In Hong Kong, Chow met up with Daniel Yiu and Darius Wu, who are very familiar with solu­tions for refrig­er­a­tors and freezers. “Our iQC motor was specially designed for refrig­er­a­tion units and copes very well with the harsh envi­ron­ment that exists there,” says Yiu. The motor is crucial for effi­cient oper­a­tion. It has to run around the clock and drive the fan, which distrib­utes the cold evenly in the appli­ance. If it fails, the merchan­dise is at risk of spoiling. A high level of reli­a­bility is there­fore required. Thanks to EC tech­nology, the iQC motor is much more effi­cient than the older models in the iQ motor series, but is the same size. As Wu explains: “This makes the venti­lation drive ideal for retro­fitting.”   

Click through the retrofit step by step:

It’s 11 p.m. The last customers leave the super­market and the fitters can start work. (Photo | Keith Tsuji)

The employees clear out the shelves and remove the housing. (Photo | Keith Tsuji)

Before the old motor is removed, the tech­ni­cian measures the air flow. (Photo | Keith Tsuji)

The fan is then removed and the old motor taken out. (Photo | Keith Tsuji)

New meets old: the iQC motor has the same mounting points as its prede­cessor … (Photo | Keith Tsuji)

… so it is screwed tight and wired in just a few simple steps. (Photo | Keith Tsuji)

The result can be measured imme­di­ately after use: the air flow is higher and the current consump­tion lower. (Photo | Keith Tsuji)

After a total of one hour, the retrofit on a refrig­er­a­tion unit is complete. Customers don’t notice any differ­ence the next morning when they go shop­ping. (Photo | Keith Tsuji)

A good selling point for DFI and City Facility Manage­ment, as 80 percent of the appli­ances already run on ebm-papst motors. Initially, three super­mar­kets were selected for a pilot project and the old motors were replaced by the new iQC model. Abel and Chow were impressed by the initial measure­ments, which showed that the fans consumed 50 percent less elec­tricity while achieving a better air perfor­mance. “We also inquired with other manu­fac­turers, but none of their solu­tions deliv­ered results anywhere near as good as the iQC,” says Chow.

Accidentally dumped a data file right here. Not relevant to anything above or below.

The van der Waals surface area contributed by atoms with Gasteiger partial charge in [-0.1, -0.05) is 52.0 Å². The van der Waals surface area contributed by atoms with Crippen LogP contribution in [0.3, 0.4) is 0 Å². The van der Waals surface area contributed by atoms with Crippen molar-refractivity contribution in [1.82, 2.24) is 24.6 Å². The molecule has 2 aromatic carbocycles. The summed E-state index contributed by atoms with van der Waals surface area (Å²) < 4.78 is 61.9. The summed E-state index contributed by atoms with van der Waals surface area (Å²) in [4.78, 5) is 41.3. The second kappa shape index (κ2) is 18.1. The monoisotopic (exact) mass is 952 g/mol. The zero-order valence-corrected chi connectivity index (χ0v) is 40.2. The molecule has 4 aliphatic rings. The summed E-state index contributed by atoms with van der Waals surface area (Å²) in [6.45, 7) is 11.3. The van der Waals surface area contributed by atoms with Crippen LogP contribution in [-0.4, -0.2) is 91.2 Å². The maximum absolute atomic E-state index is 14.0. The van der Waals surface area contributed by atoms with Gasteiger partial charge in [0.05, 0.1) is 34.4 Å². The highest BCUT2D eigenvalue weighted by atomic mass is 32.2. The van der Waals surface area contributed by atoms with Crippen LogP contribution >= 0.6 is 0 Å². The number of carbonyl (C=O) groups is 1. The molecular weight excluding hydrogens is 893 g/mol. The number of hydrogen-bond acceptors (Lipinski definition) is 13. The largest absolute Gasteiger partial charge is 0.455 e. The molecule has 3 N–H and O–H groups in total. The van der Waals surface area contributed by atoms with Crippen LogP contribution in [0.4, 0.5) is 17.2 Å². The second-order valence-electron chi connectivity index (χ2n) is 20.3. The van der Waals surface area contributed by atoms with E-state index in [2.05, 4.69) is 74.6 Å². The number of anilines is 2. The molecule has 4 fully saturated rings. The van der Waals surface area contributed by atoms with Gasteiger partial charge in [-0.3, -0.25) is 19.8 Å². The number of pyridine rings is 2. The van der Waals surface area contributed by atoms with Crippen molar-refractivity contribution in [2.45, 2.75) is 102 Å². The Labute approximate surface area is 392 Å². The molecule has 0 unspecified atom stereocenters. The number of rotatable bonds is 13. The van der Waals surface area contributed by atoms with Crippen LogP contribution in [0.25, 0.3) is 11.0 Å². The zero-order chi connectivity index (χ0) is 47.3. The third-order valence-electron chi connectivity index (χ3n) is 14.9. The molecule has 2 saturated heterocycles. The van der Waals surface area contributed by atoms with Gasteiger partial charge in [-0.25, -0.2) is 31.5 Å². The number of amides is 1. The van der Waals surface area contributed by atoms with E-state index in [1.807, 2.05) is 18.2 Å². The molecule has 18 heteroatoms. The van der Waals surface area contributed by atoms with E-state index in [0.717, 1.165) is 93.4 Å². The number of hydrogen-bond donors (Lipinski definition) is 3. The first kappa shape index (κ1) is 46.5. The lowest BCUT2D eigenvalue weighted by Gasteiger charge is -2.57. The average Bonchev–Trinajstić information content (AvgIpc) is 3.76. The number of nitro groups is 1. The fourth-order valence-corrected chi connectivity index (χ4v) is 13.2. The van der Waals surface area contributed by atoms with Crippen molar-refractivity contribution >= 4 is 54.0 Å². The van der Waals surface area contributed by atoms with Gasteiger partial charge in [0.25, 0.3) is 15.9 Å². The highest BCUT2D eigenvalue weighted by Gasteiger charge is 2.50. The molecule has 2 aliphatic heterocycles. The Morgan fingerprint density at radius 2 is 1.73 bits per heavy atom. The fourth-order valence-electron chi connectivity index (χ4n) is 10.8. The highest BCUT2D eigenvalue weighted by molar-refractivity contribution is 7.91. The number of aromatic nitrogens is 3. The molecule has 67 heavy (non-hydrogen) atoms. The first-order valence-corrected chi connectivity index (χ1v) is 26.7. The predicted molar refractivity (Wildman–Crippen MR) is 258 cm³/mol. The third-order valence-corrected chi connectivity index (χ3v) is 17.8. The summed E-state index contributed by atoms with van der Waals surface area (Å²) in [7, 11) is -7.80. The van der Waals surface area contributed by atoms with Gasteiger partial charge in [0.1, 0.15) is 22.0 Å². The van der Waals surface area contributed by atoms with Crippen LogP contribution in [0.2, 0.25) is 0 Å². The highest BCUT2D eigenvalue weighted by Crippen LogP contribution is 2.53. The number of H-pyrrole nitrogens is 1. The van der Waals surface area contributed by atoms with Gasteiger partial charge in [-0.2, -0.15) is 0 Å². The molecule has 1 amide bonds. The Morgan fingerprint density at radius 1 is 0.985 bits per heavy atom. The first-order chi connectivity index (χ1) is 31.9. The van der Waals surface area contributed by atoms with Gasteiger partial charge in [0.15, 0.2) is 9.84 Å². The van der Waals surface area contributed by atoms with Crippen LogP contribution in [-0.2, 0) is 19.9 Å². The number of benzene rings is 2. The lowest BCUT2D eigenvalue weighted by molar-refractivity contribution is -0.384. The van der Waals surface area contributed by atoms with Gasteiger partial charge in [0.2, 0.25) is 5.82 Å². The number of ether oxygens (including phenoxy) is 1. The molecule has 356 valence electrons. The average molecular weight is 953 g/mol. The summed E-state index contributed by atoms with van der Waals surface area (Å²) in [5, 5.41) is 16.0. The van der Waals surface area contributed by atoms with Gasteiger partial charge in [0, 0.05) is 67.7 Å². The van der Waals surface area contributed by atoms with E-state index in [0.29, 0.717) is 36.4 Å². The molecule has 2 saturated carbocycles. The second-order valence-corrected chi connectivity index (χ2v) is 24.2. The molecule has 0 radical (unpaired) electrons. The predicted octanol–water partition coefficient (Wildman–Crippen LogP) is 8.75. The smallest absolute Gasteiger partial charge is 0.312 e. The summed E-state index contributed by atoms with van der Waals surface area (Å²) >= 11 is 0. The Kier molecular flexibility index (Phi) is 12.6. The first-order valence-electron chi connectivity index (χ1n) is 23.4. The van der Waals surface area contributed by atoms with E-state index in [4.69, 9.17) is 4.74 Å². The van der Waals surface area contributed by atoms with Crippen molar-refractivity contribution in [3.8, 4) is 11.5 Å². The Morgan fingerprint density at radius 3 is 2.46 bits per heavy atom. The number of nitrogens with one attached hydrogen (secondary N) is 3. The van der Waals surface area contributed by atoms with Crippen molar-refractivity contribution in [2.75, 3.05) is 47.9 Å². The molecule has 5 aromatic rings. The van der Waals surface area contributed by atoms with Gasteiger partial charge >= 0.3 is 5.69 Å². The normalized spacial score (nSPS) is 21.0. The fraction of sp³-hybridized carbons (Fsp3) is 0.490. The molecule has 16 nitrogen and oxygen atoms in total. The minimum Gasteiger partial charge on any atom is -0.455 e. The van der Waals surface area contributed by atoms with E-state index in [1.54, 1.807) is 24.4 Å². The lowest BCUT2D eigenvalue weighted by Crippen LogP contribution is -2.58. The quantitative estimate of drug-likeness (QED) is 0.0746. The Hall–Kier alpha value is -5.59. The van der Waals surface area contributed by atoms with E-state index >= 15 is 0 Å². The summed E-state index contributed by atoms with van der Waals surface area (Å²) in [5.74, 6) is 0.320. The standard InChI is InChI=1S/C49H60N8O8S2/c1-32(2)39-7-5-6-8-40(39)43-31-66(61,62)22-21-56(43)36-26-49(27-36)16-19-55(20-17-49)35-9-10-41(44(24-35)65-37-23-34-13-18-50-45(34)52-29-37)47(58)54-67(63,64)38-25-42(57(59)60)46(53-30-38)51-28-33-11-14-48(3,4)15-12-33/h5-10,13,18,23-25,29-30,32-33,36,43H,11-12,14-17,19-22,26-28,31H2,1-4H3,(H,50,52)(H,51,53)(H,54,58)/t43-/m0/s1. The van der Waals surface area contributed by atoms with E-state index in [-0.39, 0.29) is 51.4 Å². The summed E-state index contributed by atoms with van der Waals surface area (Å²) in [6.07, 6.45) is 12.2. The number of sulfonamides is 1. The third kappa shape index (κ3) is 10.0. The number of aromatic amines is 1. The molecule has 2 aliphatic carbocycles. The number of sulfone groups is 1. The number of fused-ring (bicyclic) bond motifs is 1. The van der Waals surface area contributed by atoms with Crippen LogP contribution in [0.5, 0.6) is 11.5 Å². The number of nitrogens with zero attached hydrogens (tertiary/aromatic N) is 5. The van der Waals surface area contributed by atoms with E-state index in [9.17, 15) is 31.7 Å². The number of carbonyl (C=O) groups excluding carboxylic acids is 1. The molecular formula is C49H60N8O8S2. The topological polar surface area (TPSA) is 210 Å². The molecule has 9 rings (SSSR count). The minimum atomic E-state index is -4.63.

Retrofit in record time

Due to these good results, Abel and Chow decided to imple­ment the retrofit on a large scale, aiming to replace around 10,000 motors in some 1,000 stores in Hong Kong in just six months. This was no easy task, and not just because of the sheer numbers involved and the tight time budget: “With a project like this, there are many players that we have to coor­di­nate in advance,” says Abel. In addi­tion, there had to be as little disrup­tion to oper­a­tions as possible so that busi­ness could continue as normal. For those involved, this meant working a lot of night shifts as the retrofit had to be carried out outside of busi­ness hours. No sooner had the last customer left than the fitters got to work removing the merchan­dise, replacing the motor and putting every­thing back in the appli­ance. This takes about an hour per refrig­er­a­tion unit. “The retrofit itself is very simple; the old motor is replaced by the new one within ten minutes,” explains Chow.

Darius Wu (right) from ebm-papst Hong Kong was impressed with the iQC motor. EC tech­nology, it is very effi­cient, durable and ideally suited for retro­fitting. (Photo | Keith Tsuji)

Excel­lent energy foot­print

The effort has paid off. In just six months, DFI has already saved 1,270 tons of CO2. This is not only good for the climate, but also for busi­ness, as the bottom line is that this measure has already reduced energy costs by 350,000 US dollars. “The retrofit will have paid for itself in two years,” says Abel. There is also another benefit: thanks to EC tech­nology, the iQC motors have a much longer service life, as brush­less motors don’t wear out due to fric­tion.

DFI has already come a little closer to its own climate target thanks to the retrofit. But Abel and Chow still have a lot to do. More retro­fits for branches in Singa­pore and Malaysia are planned next. “If we can achieve energy savings of 50 percent just by using EC tech­nology, we will take a closer look at all our appli­ances with motors,” says Abel, refer­ring to the air condi­tioners and fan coils that do their work in thou­sands of stores every day.